Tuesday, July 31, 2012

Big (baby) steps

There are times in life when you need to take big steps, make big changes...

However big they may seem, and to whatever direction they may take you, just remember that in the context of life, and the big picture, they're just baby steps. They may be big, but they're baby steps nonetheless.

Tuesday, July 24, 2012

Sounds of...

The sound of regret:
I should have taken the other road. I shouldn't have risked it!

That turns into the sound of anger:
He's to blame for this! If only he was different, none of this would have happened!

That turns into the sound of self-pity:
Why is this happening to me? I don't deserve this...

And eventually into the sound of sadness:

It would not be wise to make decisions while listening to that kind of "music". Just accept that it is part of the process and let it wash over you. Leave the decision making to when other sounds are playing.

Saturday, July 21, 2012

A wish

A wish that I have wished for myself (and still do), and now I wish it onto you:
May you have the courage to follow your heart, and the strength to never look back.

That's all it takes, really...

Tuesday, July 17, 2012

The fatherhood "skill"

The fatherhood "skill" isn't something you are born with. Fatherhood isn't something you "just know" how to do. It's an acquired skill, picked up along the way by watching your own dad father you. Ultimately you refine and "personalize" it as you become a father yourself, passing it on, in turn, to your own children. But at the very foundation — and this may sound like a cliché — you are, in certain ways, your father all over again. And it is this "cliché" that I have been fighting.

For a long time, I used to question my fatherhood skills, doubting their quality. I used to see my own dad — a demanding father who would later cast me out of his life because of my choice to leave the business — in myself. I would see him in my actions, in my loss of patience, in my speaking down to my kids... Zero tolerance reincarnate.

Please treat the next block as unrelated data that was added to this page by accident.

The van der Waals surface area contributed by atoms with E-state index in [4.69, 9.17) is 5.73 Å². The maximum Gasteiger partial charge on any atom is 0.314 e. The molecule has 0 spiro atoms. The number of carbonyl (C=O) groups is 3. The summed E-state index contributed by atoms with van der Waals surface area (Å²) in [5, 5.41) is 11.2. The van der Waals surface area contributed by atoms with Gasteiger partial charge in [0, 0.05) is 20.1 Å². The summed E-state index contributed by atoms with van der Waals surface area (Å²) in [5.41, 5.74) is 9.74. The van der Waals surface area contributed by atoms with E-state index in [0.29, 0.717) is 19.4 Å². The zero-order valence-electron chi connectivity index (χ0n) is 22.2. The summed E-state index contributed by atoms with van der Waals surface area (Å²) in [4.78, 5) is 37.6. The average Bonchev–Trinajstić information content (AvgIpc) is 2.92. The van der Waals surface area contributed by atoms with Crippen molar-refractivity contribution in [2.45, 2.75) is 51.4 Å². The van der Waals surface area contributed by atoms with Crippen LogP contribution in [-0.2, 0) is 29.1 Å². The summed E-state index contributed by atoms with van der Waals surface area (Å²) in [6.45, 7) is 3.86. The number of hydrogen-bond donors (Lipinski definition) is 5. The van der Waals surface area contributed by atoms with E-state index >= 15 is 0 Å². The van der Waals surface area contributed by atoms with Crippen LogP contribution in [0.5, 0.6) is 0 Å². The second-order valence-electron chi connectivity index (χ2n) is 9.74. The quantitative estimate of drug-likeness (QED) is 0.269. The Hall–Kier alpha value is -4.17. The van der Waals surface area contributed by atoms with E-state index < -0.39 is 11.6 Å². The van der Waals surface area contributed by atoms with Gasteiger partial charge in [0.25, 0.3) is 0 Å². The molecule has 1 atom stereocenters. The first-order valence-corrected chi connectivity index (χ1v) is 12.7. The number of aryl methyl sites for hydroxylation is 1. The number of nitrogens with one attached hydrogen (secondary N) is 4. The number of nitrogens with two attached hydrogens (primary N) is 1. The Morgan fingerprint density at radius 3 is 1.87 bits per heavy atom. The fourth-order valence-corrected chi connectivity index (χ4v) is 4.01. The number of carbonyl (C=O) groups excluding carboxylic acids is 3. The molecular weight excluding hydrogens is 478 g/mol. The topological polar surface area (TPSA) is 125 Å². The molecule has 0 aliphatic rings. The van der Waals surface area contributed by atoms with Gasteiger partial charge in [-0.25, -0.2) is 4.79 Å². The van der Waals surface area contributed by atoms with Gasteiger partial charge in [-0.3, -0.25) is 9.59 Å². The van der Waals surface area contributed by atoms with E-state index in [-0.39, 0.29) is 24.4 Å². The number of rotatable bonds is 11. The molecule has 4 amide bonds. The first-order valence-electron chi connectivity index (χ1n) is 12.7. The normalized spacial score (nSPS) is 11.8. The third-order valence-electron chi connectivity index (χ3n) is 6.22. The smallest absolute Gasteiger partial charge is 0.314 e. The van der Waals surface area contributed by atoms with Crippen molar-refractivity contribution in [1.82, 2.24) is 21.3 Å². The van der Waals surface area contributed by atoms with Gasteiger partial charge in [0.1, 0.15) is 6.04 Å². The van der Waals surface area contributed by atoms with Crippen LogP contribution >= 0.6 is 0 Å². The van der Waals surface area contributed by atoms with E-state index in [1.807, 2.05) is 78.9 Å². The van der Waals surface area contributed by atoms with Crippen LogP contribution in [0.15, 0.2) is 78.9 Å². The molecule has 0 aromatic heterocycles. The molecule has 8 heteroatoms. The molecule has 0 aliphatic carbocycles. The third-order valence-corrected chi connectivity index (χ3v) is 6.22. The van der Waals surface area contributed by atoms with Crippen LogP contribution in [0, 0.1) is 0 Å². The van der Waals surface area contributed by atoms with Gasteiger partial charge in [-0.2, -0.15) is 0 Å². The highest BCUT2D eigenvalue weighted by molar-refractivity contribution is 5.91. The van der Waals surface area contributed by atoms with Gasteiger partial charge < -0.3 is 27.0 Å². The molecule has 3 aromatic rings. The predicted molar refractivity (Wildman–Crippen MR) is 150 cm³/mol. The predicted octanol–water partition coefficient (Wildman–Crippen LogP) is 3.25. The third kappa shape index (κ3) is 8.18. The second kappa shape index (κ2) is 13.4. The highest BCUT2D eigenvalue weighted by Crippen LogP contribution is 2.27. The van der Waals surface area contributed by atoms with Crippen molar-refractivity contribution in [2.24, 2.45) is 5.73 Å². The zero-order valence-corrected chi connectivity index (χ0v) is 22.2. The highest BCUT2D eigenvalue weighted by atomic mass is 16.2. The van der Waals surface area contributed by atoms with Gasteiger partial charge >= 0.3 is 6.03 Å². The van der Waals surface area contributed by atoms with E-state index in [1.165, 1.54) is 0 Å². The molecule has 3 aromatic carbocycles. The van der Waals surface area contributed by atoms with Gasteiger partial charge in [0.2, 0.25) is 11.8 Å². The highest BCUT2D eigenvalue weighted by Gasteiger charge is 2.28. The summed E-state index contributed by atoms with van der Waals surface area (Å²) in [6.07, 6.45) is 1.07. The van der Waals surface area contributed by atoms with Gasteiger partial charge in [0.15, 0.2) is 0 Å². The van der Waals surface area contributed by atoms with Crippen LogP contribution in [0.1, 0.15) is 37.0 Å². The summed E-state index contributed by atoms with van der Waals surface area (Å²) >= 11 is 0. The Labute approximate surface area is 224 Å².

Working for him in the business, didn't help much either. The "family business above all else" motto would be taken home every night and the kids would get second place...

When I left I began cleansing my skill, fighting the almost instinctive actions with a lot of thought and patience. Leaving freed me in that aspect, allowing me to search and become the father I wanted to be.

I love my kids to death. We have great times together. Being their father is a true gift. And since — and this is completely objective — they are the most amazing kids on earth, it makes the gift all that better.

Friday, July 13, 2012

The paralyzing fear of failure

We all fear risk and taking chances. We all fear choices and change, especially if they have long-term implications. But most of all—and really, the underlying fear—we fear failure. Paralyzing failure.

Failure is seared into our brains. The mind takes measures to make sure we never forget that we've failed. That we remember forever—well, at least for a long time—that we made a mistake, taken the wrong turn. And that memory is vividly conjured at need: Thinking of making a change? Take that! Planning on risking something? Take this! Pow, pow, pow — the memories pop into your head...

But those memories are used by us in the wrong way. We tend to use them as rationalized answers to why we shouldn't try an action again. Even worse, we mistakingly attribute those memories to our abilities, and by doing so we deem ourselves as failures and our self-esteem takes a dive.

Instead, we should be using the memories as lessons on how not to repeat the mistakes we made the first time round. Think about it like a math quiz: failing to reach the correct result doesn't mean you don't know math. It just means that there was a problem with the way you calculated the equation.